Brynn looks at me incredulously and then narrows her eyes into two little slits. “Noo,” she says. I raise my eyebrows at her. “Well, yes, he did. But that’s not why he’s an ass.” “Then why is he an ass?” “He conducted an opinion poll about me.” “An opinion poll about you?” I think about this. “You mean he asked is friends if you were hot enough for him?” That’s a terrible idea. Inevitably your friends either tell you the girl in question is super hot, and you can’t trust them because they might be lying just to be polite, or they tell you she isn’t hot, and of course you can’t trust that either because they might just be jealous. It’s one of those damned if you do, damned if you don’t kind of things. Which is why I don’t do it. Anymore. “No,” she says, “And that fact that you said that just proves that you’re an asshole, too.” “Wow,” I say, then take one hand off the wheel and put it over my heart like she hurt my feelings. “Harsh. You shouldn’t be insulting the guy who’s saving your ass.” “You’re not saving my ass.”
“You were outside a party stealing a bike,” I say, “You could have been arrested.” “By who?” “The police.” “The police were going to just come along and see me taking a bike and arrest me?” “No,” I say, “Probably not. But I could have called them.” “The police?” “Yeah.” “You wouldn’t have.” “I might have.” It’s a lie, of course. I don’t give a shit that she was stealing a bike. Who the fuck rides a bike still anyway? I wonder if it’s because she’s a girl. That I don’t care that she was stealing a bike, I mean. I saw this Dateline special once where this bike was getting stolen in the middle of a park, and when a good-looking girl was stealing it, no one called the police. This one married dude even helped the girl steal the bike while his wife tried to stop them. Do I think that Brynn is good-looking? I glance at her out of the corner of my eye. Dark hair. Nice blue eyes. I run my eyes up and down her body, but she’s wearing a pair of jeans and a black hoodie, so I can’t really tell what she’s got going on.
Not that it matters. Brynn’s not my type. She obviously gets attached easily, and I tend to seek out girls that don’t need attachment. Like Kaci March, the girl I’m currently hooking up with. Kaci doesn’t need commitment. Which works out perfect for me, because like I said, I’m a no-commitment kind of guy. Brynn catches me checking her out then, and so I quickly look away. “So what’s your story?” she asks, turning toward me in her seat. “My story?” “Yeah, why are you taking me to Home Depot? Assuming that you are, in fact, taking me to Home Depot and not to some alley or something to have your way with me.” “Please,” I say, as if the thought of having my way with her is completely ridiculous. Although…I glance at her again out of the corner of my eye. She has very nice lips. And she’s not wearing lipstick or anything, which I like. Girls are always messing up their faces with tons of lipstick and make-up, when they look a lot better without all that stuff. I’m always suspicious of girls who look good with makeup on. Usually they end up looking like a big mess as soon as they take it off. Not that it keeps me from hooking up with them when they’re all made up.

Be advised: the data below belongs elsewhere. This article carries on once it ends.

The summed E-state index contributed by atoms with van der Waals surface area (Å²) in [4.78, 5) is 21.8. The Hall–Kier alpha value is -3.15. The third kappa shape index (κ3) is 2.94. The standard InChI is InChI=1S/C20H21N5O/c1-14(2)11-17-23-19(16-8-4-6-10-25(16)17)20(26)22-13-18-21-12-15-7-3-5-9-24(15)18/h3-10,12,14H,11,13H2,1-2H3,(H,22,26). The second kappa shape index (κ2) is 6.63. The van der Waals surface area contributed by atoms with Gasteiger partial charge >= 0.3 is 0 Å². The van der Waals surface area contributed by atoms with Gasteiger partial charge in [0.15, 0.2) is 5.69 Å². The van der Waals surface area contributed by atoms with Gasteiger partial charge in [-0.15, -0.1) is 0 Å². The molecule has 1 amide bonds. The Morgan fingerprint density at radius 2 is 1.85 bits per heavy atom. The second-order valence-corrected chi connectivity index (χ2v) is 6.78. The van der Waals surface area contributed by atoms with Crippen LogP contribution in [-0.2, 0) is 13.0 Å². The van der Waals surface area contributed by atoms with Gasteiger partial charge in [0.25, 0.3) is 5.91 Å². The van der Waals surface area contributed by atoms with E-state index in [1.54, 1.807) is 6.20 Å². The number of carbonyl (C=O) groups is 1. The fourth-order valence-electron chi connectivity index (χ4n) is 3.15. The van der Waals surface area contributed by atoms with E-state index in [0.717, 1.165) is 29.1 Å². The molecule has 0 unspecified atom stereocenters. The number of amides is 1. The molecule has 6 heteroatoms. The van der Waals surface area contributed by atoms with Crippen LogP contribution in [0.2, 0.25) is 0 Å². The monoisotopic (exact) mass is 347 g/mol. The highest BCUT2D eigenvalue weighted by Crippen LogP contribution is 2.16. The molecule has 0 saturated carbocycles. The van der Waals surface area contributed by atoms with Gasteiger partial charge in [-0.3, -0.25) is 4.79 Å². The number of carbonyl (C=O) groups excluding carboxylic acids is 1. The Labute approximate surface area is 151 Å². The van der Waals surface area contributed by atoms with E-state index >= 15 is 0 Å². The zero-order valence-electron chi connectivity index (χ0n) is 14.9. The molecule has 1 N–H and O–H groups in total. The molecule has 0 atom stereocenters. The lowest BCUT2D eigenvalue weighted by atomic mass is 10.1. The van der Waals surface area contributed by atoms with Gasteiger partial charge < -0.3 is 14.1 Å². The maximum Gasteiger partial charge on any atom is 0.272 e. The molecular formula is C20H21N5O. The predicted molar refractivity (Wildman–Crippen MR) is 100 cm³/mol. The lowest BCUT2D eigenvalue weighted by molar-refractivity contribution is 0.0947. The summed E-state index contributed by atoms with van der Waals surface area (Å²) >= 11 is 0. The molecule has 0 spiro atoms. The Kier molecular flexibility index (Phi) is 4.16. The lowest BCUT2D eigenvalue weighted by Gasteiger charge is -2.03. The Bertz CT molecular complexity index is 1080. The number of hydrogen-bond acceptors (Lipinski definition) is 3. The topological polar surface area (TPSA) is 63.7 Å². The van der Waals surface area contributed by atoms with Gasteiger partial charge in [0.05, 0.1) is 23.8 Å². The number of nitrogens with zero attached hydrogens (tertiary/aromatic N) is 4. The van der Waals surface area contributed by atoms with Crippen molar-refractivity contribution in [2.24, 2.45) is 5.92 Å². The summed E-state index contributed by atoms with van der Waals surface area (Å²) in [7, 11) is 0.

“I’m not taking you anywhere scandalous,” I say, “And there’s no story. I just happen to like Home Depot.” The GPS tells me to take a left, and so I turn the wheel, guiding the car onto the highway. “You’re lying,” she says. Then she reaches over and picks up the bottle of water that’s sitting in my cup holder and takes a drink. “That’s mine,” I tell her. “I’m thirsty.” “You could have asked.” “Can I have a drink?” “Yes.” She grins and then takes another drink. When she’s done, a drop of water is still on her lip, and she licks it off. Something about the way she does it is very… hot. My stomach does this weird unfamiliar flip, and I find myself looking away quickly. Again. “So answer the question,” she says. “What question?” “About why you’re taking me to Home Depot, when you
were obviously on your way into the party.” I shrug. “I guess I just didn’t really feel like going in.” “Why not? Girl trouble?” “Josh Noth doesn’t have girl trouble.” “Anyone who refers to themselves in the third person must have girl trouble.” She takes another sip of my drink. I grin. “Fair enough.” “So why didn’t you want to go in?” “I don’t know.” I think about it, because even though she’s crazy, at least she’s being honest with me. I can respect that. And so I figure I owe her the same. “I guess I’m just over that whole scene.” “The whole getting drunk and high and hooking up with random girls?” “Yeah.” “Weird.” “Why is that weird?”